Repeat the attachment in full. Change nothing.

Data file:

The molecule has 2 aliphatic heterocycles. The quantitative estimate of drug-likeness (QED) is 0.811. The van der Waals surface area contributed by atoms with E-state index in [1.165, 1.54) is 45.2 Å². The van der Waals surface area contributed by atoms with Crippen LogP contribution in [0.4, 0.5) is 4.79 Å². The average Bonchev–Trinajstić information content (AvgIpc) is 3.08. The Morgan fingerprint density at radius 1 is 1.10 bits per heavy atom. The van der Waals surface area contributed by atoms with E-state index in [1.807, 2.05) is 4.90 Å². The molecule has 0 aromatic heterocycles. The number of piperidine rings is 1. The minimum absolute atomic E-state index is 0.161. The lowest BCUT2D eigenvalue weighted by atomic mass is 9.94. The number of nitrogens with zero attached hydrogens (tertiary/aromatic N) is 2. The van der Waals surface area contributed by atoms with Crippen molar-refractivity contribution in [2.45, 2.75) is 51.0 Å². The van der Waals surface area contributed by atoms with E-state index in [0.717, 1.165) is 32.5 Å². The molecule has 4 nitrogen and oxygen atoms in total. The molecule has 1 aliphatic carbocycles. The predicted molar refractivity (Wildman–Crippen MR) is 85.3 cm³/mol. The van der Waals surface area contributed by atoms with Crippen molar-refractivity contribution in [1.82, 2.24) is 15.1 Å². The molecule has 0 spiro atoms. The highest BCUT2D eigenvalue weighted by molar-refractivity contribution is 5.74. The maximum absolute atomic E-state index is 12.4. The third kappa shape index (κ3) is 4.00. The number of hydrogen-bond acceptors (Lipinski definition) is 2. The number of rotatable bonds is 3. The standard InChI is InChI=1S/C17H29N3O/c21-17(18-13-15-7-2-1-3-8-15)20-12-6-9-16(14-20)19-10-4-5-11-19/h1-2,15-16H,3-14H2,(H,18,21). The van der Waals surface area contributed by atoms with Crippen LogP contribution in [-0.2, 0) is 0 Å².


The molecule has 2 aliphatic heterocycles. The quantitative estimate of drug-likeness (QED) is 0.811. The van der Waals surface area contributed by atoms with E-state index in [1.165, 1.54) is 45.2 Å². The van der Waals surface area contributed by atoms with Crippen LogP contribution in [0.4, 0.5) is 4.79 Å². The average Bonchev–Trinajstić information content (AvgIpc) is 3.08. The Morgan fingerprint density at radius 1 is 1.10 bits per heavy atom. The van der Waals surface area contributed by atoms with E-state index in [1.807, 2.05) is 4.90 Å². The molecule has 0 aromatic heterocycles. The number of piperidine rings is 1. The minimum absolute atomic E-state index is 0.161. The lowest BCUT2D eigenvalue weighted by atomic mass is 9.94. The number of nitrogens with zero attached hydrogens (tertiary/aromatic N) is 2. The van der Waals surface area contributed by atoms with Crippen molar-refractivity contribution in [2.45, 2.75) is 51.0 Å². The van der Waals surface area contributed by atoms with E-state index in [0.717, 1.165) is 32.5 Å². The molecule has 4 nitrogen and oxygen atoms in total. The molecule has 1 aliphatic carbocycles. The predicted molar refractivity (Wildman–Crippen MR) is 85.3 cm³/mol. The van der Waals surface area contributed by atoms with Crippen molar-refractivity contribution in [1.82, 2.24) is 15.1 Å². The molecule has 0 spiro atoms. The highest BCUT2D eigenvalue weighted by molar-refractivity contribution is 5.74. The maximum absolute atomic E-state index is 12.4. The third kappa shape index (κ3) is 4.00. The number of hydrogen-bond acceptors (Lipinski definition) is 2. The number of rotatable bonds is 3. The standard InChI is InChI=1S/C17H29N3O/c21-17(18-13-15-7-2-1-3-8-15)20-12-6-9-16(14-20)19-10-4-5-11-19/h1-2,15-16H,3-14H2,(H,18,21). The van der Waals surface area contributed by atoms with Crippen LogP contribution in [-0.2, 0) is 0 Å².